Thanks HM. And thank you for mentioning the delay factor because that's how I always been and talk about it quite often. I have a very delayed reaction to things. Actually, very severely. If I am approached with traumatizing news or situation that directly effects me, I go into total shut down mode, like I didn't even hear it. I can keep talking and smiling like I didn't even miss a beat. I certainly do not cry right on the spot (most times, once in a blue moon I do). It takes me a LONG time for something to hit me and when it does, it hits hard and fast and I am not just talking about the panic. I am more talking about the sadness, anger, so on and so forth. I feel like these personality quirks that I have are the reason why I don't have a lot of friends or people in my life. I act so weird and no one gets me. Trying to change it though. So , next thought:

    I wanted to mention everybody who treated me that night were absolutely cool and funny. The paramedics were great, the nurses and doctors were great too. It was such a good vibe in ambulance and the hospital. It was like I hit the medical staff lottery. I guess with my awful luck, I'm bound to strike good luck once every millenia or so. What's the saying? Even a blind squirrel finds a nut once in a while?
  16. HeadlightsMom

    HeadlightsMom Well-Known Member

    GM -- All responses are valid: immediate, delayed, gradual, sideways, etc. We all have our own styles of coping. In the immediacy of police calls, I always valued my ability to "keep it together" during crises. I still value that. When it hits me more emotionally (usually within a handful of days), I'm in a better place to deal with it. I like quiet/private time during those recovery periods. I think it's great that you do whatever works best for you. And the great thing is, if you ever feel like you want to change your style (for whatever reason), you can. :) We support you!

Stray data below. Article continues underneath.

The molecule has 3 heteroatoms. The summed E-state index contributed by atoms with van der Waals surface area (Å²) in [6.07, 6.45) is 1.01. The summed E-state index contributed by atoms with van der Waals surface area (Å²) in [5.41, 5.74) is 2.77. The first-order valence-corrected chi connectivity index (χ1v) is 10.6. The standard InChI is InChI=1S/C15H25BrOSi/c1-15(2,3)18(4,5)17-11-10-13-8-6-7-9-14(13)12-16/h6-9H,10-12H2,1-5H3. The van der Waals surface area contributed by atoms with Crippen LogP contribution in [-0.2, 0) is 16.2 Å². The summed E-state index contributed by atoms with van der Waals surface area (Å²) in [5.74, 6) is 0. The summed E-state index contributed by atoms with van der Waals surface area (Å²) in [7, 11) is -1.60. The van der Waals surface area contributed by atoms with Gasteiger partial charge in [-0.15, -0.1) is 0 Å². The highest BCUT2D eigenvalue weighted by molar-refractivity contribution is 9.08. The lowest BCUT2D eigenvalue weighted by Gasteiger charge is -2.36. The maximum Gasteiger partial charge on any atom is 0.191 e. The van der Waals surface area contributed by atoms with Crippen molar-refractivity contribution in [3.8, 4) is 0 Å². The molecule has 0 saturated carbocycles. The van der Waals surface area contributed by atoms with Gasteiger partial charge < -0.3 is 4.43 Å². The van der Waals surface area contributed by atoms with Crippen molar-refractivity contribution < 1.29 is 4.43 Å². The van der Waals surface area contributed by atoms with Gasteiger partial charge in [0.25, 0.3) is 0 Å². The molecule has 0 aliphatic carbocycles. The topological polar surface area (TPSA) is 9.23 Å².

Awesome about the medical staff being so cool! I tell ya, medical staff (from top to bottom) make sure a caring, comforting difference in our lives! When they're professional and personable (really caring), they not only change quantity of life, but, also, quality!

    Wishing you all the best today, GM!
  17. GuideMe

    GuideMe Active Member

    Love this, all of it, but especially this. I do sometimes feel things right on the spot. It just depends on what day it is and thank you for the well wishes. I know you are going through it too HM so best wishes to you as well.